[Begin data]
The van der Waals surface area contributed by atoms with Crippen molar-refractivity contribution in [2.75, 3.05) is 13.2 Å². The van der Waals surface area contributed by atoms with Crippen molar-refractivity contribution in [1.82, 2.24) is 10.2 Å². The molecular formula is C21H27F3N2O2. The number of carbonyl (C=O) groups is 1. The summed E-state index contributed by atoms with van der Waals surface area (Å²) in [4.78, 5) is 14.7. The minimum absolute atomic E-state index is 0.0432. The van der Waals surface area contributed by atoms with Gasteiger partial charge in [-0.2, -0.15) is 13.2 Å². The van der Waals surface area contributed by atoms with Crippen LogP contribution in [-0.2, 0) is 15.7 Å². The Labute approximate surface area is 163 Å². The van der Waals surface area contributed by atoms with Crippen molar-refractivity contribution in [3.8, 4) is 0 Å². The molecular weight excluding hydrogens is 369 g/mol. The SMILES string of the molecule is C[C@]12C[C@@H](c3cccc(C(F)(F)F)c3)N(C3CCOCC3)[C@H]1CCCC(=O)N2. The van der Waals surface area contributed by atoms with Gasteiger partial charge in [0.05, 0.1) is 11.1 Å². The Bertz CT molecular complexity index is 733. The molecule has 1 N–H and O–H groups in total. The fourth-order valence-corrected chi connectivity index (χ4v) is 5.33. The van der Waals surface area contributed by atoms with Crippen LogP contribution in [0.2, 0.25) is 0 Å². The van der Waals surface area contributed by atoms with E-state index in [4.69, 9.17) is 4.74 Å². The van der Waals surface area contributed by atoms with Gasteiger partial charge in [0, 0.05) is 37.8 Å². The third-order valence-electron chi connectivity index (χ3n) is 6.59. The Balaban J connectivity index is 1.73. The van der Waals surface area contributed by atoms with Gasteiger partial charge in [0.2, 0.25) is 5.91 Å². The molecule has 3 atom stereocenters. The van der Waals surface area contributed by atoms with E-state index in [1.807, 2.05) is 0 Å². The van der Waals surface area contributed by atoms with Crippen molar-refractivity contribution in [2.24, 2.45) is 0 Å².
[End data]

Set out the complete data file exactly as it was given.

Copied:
The van der Waals surface area contributed by atoms with Crippen molar-refractivity contribution in [2.75, 3.05) is 13.2 Å². The van der Waals surface area contributed by atoms with Crippen molar-refractivity contribution in [1.82, 2.24) is 10.2 Å². The molecular formula is C21H27F3N2O2. The number of carbonyl (C=O) groups is 1. The summed E-state index contributed by atoms with van der Waals surface area (Å²) in [4.78, 5) is 14.7. The minimum absolute atomic E-state index is 0.0432. The van der Waals surface area contributed by atoms with Gasteiger partial charge in [-0.2, -0.15) is 13.2 Å². The van der Waals surface area contributed by atoms with Crippen LogP contribution in [-0.2, 0) is 15.7 Å². The Labute approximate surface area is 163 Å². The van der Waals surface area contributed by atoms with Crippen molar-refractivity contribution in [3.8, 4) is 0 Å². The molecular weight excluding hydrogens is 369 g/mol. The SMILES string of the molecule is C[C@]12C[C@@H](c3cccc(C(F)(F)F)c3)N(C3CCOCC3)[C@H]1CCCC(=O)N2. The van der Waals surface area contributed by atoms with Gasteiger partial charge in [0.05, 0.1) is 11.1 Å². The Bertz CT molecular complexity index is 733. The molecule has 1 N–H and O–H groups in total. The fourth-order valence-corrected chi connectivity index (χ4v) is 5.33. The van der Waals surface area contributed by atoms with Crippen LogP contribution in [0.2, 0.25) is 0 Å². The van der Waals surface area contributed by atoms with E-state index in [4.69, 9.17) is 4.74 Å². The van der Waals surface area contributed by atoms with Gasteiger partial charge in [0, 0.05) is 37.8 Å². The third-order valence-electron chi connectivity index (χ3n) is 6.59. The Balaban J connectivity index is 1.73. The van der Waals surface area contributed by atoms with Gasteiger partial charge in [0.2, 0.25) is 5.91 Å². The molecule has 3 atom stereocenters. The van der Waals surface area contributed by atoms with E-state index in [1.807, 2.05) is 0 Å². The van der Waals surface area contributed by atoms with Crippen molar-refractivity contribution in [2.24, 2.45) is 0 Å².